I’m a big fan of the lightweight Panasonic ultraportable laptops. The R-series is small but still usable. The Y-series offers a full 1400×1050 screen, built-in DVD-RW drive, and long battery life in a 3 pound package. As a FreeBSD developer, I also find the BIOS in the Panasonic and Lenovo/IBM laptops are mostly compliant, meaning suspend/resume and power management work fine.
Recently, I upgraded the hard drive on my CF-Y4. I found that these disassembly instructions (another good source) for the CF-Y2 are mostly accurate. However, there are a few caveats I wanted to note for others with the R/W/T/Y series laptops.
First, all the notes about 3.3 volt logic versus 5 volt logic for the hard drive no longer apply. The Toshiba hard drive that came in my Y4 uses 5 volt logic, along with 5 volt motor supply. In fact, the pins are tied together internally. It was straightforward to swap in a WD 250 GB drive with no clipping pins necessary. This may apply to the newer R-series as well, though I haven’t verified it. If in doubt, use an ohmmeter to verify no resistance between pins 41 and 42 on the stock hard drive.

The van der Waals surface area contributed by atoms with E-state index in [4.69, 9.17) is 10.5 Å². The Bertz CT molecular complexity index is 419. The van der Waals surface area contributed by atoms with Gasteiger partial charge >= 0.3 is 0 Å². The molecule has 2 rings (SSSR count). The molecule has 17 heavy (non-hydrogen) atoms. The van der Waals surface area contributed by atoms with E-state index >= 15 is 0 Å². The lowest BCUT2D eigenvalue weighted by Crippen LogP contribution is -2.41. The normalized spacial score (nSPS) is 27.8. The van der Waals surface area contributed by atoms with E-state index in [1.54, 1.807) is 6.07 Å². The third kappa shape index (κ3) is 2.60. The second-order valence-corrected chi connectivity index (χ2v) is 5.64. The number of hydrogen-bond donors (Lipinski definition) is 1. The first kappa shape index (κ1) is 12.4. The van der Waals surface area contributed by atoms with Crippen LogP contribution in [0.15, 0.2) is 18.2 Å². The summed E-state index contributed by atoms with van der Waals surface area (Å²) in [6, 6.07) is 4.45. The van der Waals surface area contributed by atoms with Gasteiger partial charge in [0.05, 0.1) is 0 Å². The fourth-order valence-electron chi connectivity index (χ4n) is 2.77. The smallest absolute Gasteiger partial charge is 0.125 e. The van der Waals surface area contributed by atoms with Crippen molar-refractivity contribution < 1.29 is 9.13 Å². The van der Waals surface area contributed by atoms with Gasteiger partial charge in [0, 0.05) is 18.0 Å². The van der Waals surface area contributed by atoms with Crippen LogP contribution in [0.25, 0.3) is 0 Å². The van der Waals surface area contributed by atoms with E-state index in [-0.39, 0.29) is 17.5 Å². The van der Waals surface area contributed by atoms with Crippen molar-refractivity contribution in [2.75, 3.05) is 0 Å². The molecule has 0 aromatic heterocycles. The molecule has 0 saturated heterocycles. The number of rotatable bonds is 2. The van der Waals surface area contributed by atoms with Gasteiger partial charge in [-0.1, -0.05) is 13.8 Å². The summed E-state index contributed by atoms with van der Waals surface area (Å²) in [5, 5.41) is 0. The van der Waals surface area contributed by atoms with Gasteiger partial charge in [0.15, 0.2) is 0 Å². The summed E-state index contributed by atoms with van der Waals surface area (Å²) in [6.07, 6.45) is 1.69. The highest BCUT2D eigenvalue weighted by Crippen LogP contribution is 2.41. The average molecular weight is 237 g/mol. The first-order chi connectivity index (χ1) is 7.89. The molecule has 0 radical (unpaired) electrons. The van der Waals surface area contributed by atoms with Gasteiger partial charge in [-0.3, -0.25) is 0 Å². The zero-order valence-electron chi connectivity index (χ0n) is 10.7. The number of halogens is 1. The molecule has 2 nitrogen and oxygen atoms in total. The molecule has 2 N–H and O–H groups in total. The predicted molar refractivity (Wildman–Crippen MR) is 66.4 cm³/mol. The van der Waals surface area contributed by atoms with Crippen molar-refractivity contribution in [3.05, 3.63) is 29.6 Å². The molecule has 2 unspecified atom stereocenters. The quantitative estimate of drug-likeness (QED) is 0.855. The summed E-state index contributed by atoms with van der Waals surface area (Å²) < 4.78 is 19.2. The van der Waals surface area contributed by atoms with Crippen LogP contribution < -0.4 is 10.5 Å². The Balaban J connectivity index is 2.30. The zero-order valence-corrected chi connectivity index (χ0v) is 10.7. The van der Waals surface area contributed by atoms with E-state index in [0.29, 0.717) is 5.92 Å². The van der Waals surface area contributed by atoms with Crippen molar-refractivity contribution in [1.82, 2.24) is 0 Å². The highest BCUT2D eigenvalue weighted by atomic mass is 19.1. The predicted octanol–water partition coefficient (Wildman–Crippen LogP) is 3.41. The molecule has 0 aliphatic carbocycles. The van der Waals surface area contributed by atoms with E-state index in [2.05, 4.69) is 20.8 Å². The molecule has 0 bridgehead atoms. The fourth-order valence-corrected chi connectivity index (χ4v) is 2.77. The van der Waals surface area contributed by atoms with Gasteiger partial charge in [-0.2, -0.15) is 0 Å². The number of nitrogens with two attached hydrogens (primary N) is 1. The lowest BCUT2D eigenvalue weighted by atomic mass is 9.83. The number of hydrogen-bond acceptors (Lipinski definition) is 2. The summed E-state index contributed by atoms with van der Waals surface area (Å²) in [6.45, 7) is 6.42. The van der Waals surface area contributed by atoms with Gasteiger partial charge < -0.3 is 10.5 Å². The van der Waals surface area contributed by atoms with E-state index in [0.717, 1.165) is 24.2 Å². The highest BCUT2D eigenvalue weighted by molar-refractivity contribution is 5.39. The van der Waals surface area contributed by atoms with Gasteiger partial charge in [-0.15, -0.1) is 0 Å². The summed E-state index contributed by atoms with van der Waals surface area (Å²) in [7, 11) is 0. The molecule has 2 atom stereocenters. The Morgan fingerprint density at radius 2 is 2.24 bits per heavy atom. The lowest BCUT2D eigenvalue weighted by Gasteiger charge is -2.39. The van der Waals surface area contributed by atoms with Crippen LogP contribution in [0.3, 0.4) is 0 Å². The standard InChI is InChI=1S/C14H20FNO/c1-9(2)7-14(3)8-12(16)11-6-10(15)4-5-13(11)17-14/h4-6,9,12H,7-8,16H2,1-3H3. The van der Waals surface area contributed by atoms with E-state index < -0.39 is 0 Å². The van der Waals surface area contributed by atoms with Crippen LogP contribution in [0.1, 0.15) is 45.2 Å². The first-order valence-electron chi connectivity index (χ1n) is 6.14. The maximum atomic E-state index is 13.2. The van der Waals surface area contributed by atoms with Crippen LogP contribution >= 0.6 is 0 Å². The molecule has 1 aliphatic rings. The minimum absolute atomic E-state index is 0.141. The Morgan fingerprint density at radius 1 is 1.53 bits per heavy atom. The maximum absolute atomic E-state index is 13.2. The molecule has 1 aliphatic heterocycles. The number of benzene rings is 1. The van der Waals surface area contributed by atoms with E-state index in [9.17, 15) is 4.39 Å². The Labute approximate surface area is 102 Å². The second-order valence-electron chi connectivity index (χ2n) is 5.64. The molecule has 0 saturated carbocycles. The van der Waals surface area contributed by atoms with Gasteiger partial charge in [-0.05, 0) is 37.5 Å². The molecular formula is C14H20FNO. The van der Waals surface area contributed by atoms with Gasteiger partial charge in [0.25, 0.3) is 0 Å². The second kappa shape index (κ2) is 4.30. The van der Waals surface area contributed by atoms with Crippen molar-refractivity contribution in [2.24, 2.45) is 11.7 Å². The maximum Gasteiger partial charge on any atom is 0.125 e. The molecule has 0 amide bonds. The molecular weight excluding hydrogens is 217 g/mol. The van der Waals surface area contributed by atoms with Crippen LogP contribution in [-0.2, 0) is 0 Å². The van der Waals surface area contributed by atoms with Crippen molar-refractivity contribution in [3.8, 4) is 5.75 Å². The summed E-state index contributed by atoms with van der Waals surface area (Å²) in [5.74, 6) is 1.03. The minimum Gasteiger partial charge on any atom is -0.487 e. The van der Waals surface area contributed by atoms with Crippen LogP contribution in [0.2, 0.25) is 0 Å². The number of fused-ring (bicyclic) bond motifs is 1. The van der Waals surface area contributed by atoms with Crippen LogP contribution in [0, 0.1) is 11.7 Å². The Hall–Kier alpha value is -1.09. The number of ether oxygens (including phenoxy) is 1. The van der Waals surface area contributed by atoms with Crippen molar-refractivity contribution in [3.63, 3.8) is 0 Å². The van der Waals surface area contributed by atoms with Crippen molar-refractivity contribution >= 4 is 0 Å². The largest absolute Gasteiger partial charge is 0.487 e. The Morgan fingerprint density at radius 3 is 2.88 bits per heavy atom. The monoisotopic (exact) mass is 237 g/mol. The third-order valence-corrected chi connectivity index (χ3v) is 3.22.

Next, heed the warnings about stripping the top two large hinge screws. They screw directly into plastic, while the other two hinge screws have a steel sleeve. Use a good jeweler’s screwdriver for the small screws. You don’t need to remove the two screws that hold the VGA connector to the case.
When removing the keyboard, pry smoothly in multiple places but don’t be afraid to put a little effort into it. The glue used to hold it down is surprisingly strong. Be sure you removed all the small screws from the bottom, of course, otherwise it won’t pop out.
Be sure to clean the CPU’s heat sink connection carefully and use some good thermal paste when reassembling. These laptops have no fan (awesome!) but that means it’s critical to make a good connection between the CPU and the keyboard heat sink area. Also, don’t forget the GPU, which sinks heat through the bottom of the motherboard. I cut a small piece of plastic to use as a spreader to eliminate any bubbles. I also put a thin amount of paste along other parts of the internal skeleton where it touches the keyboard. Once you reassemble the case, monitor the system temperature for a while to be sure you didn’t make a mistake. I found my temperature actually dropped compared to the factory thermal paste.